"The council certainly welcomes any feedback from the community on this issue," said Cleavinger. "I also believe, however, that we need to be realistic about the fact that if people want to consume alcohol on a Sunday, they're going to consume alcohol on Sunday, whether they buy it in Baldwin or not.
"Let's not be naÃive in our decision making and think that folks aren't going to drink in Baldwin on Sundays if this doesn't pass," she said. "If we can get beyond that, I know that I'm willing to listen to both sides of this issue. If you have legitimate, logical concerns, Monday is your opportunity to share them with the council."
As for tonight's meeting on the downtown project, it will give residents the first glimpse of what's going to happen with projects to repair bridges and dress up downtown Baldwin. The city has received grant money totaling roughly $2 million toward the projects. The design team for the project will be at the meeting and will be available for questions.
Timelines for each of the projects will be discussed. Dingman said the first project will be repair of the Fifth Street bridge. The historic "Women's Bridge" on High Street between 10th and 11th streets is also slated for repair. Downtown improvements include sidewalks, accessibility and overall updating.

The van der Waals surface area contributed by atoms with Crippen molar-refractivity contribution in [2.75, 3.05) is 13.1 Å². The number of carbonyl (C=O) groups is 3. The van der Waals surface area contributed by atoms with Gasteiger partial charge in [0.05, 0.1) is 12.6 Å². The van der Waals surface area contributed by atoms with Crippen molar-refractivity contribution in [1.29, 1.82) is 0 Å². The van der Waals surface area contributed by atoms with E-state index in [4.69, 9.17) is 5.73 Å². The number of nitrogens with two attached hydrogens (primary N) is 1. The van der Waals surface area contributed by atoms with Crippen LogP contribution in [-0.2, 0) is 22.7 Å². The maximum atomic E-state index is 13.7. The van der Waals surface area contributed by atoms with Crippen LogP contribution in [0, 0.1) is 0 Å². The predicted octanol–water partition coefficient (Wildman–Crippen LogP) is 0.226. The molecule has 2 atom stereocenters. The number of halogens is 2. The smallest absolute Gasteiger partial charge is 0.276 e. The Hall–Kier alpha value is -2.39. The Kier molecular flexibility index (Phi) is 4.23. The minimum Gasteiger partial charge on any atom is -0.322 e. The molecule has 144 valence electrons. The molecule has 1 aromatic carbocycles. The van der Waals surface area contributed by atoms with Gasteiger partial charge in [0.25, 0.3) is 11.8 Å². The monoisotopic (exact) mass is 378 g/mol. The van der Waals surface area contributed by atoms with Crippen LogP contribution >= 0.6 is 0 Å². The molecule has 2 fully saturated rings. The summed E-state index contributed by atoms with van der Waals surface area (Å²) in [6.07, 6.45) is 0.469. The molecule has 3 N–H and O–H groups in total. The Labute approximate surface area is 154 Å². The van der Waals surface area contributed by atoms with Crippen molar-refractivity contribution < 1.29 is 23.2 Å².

Brown believes the projects are valuable and residents should be informed.
"I think Baldwin City residents should be interested in what is going on downtown and with the Women's Bridge," he said. "The granting agencies rated both of these grants very highly -- the Women's Bridge project was ranked No. 1 in its category and the downtown project was in the top 10.
"The fact is that people outside of Baldwin recognize the rich heritage of this area enough to award us substantial amounts of money to improve the downtown district and preserve an historic landmark," said Brown. "Call me crazy, but I think that recognition merits community attention and dedication to successfully completing those projects."
The councilman and Baker University professor also believes the projects are for all of the community, not just downtown businesses.
"I have heard some citizens say that these projects only benefit the downtown merchants and persons who live on High Street," said Brown. "I think that perspective is a very short-sighted view of the impact of these improvements. I would suggest, for instance, that the downtown project affects the perception of Baldwin City of persons who visit for high school and college athletic events, for events sponsored by the chamber of commerce, or for other city-wide activities.
"The proximity of the downtown district will also aid in Baker University recruitment which, like it or not, helps to fuel the local economy to a significant degree," he said. "My bottom line is an enhanced downtown district and historical preservation will help the entire Baldwin City economy, even if you own a business way up north on the highway."